Groups file Freedom of Information Act for data on Japanese radiation documents
Friends of the Earth (FOE), the Nuclear Information and Resource Service (NIRS) and Physicians for Social Responsibility (PSR) – announced today that they have filed a Freedom of Information Act (FOIA) request to get to the bottom of what led the U.S. government to call for a 50-mile evacuation radius for Americans near the Japanese reactor crisis in Fukushima.
The FOIA requests filed with the U.S. Nuclear Regulatory Commission (NRC) and the U.S. Department of Energy (DOE) are available online at http://foe.org/sites/default/files/FOE-NIRS-PSR-RadiationFOIA-3-22-11.pdf. The three groups are not satisfied that the incomplete summary provided so far by the DOE at http://www.energy.gov/news/10194.htm provides the full picture of the scale of the radiation.
On March 16, 2011, NRC Commissioner Gregory B. Jazcko told Congress that he was recommending the 50-mile evacuation radius. (See http://www.nrc.gov/about-nrc/organization/commission/comm-gregory-jaczko/0317nrc-transcript-jaczko.pdf.) The scope of the recommended evacuation is highly unusual and suggestive of extraordinarily high radiation levels in excess of those reported to the public in Japan and the U.S., the three groups said. In the U.S., nuclear reactor licensees and local governments are only asked to provide for evacuation out to 10 miles.
As concerns grow about food and water contamination in Japan, the three groups filing the FOIA request are seeking to determine the answer to this key question: What made Jaczko exceed the limits of his own agency’s regulations by five times?
Tom Clements, Southeastern nuclear campaign coordinator, Friends of the Earth, said: “The radiation monitoring information being collected by the U.S. Government in Japan is of urgent interest to the public in the U.S. and internationally and we expect an expedited response to the FOIA request. If the full data set is not immediately released, the government can rightly be accused of attempting to cover up the radiation threat posed by the disaster. This would severely undermine regulators’ credibility.”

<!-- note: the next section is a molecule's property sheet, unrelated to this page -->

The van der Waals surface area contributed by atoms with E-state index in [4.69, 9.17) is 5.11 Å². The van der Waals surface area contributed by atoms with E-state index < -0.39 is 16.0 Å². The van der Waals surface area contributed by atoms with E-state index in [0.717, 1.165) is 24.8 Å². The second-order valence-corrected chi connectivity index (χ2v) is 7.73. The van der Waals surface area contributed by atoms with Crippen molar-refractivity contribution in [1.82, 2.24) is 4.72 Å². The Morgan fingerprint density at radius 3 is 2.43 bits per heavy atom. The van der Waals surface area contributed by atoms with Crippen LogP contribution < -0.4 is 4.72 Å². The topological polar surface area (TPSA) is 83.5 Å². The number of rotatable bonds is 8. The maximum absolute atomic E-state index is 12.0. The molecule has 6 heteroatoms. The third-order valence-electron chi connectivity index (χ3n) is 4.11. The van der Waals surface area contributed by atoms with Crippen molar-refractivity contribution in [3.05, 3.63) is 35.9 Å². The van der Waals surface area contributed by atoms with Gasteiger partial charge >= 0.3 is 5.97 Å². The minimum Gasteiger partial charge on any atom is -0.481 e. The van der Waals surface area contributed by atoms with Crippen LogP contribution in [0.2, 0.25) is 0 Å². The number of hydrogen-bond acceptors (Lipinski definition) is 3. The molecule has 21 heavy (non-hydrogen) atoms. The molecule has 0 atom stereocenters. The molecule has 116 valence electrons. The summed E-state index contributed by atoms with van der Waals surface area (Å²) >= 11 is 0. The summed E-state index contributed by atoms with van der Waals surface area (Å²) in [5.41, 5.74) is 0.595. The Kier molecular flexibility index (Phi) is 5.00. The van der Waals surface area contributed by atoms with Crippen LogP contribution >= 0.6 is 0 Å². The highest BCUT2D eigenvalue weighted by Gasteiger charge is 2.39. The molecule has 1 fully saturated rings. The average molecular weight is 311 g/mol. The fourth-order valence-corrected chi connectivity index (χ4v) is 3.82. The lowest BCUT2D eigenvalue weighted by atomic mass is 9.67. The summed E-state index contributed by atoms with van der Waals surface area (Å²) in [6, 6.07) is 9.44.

Michael Mariotte, executive director, Nuclear Information and Resource Service, Takoma Park, MD, said: “By recommending a 50-mile evacuation zone for U.S. residents, NRC Chairman Jaczko gave a strong signal that the Fukushima accident was much worse than reported by the Japanese government and the utility. We believe that he was getting information about the severity of the accident from airborne radiation measurements taken by U.S. Department of Energy aircraft. But neither DOE nor the NRC has published those measurements in full.”
Attorney Diane Curran of Harmon, Curran, Spielberg & Eisenberg, LLP, who filed the FOIA request for the groups, said: “We think the American and Japanese public have a right to see the complete details of the Fukushima radiation data and, therefore, we have requested the NRC and the DOE to release the information under the Freedom of Information Act. If necessary, we are prepared to go to federal court to get the uncensored set of measurements.”
As the FOIA request explains, the three groups “seek expedited release” of the requested information, “so that they may timely inform their members and the general public about the unfolding events at the Fukushima reactors, including the significance of the public health and environmental threat posed by radiation releases from the Fukushima reactors. Requesters believe that requested disclosures will do a great deal to fill currently existing information gaps and resolve inconsistencies in the currently available reports about the severity of the Japanese radiological releases.”
The groups also contend that expedited release of the information is justified in order to allow them to participate in and comment on any proceedings the federal government may undertake to evaluate the lessons learned from the Fukushima accident, including the 90-day review of the safety of U.S. reactors recently announced by the NRC. According to the FOIA request letter, a better understanding of the severity of the Fukushima releases is “essential to Requesters’ ability to evaluate and participate in any such review.”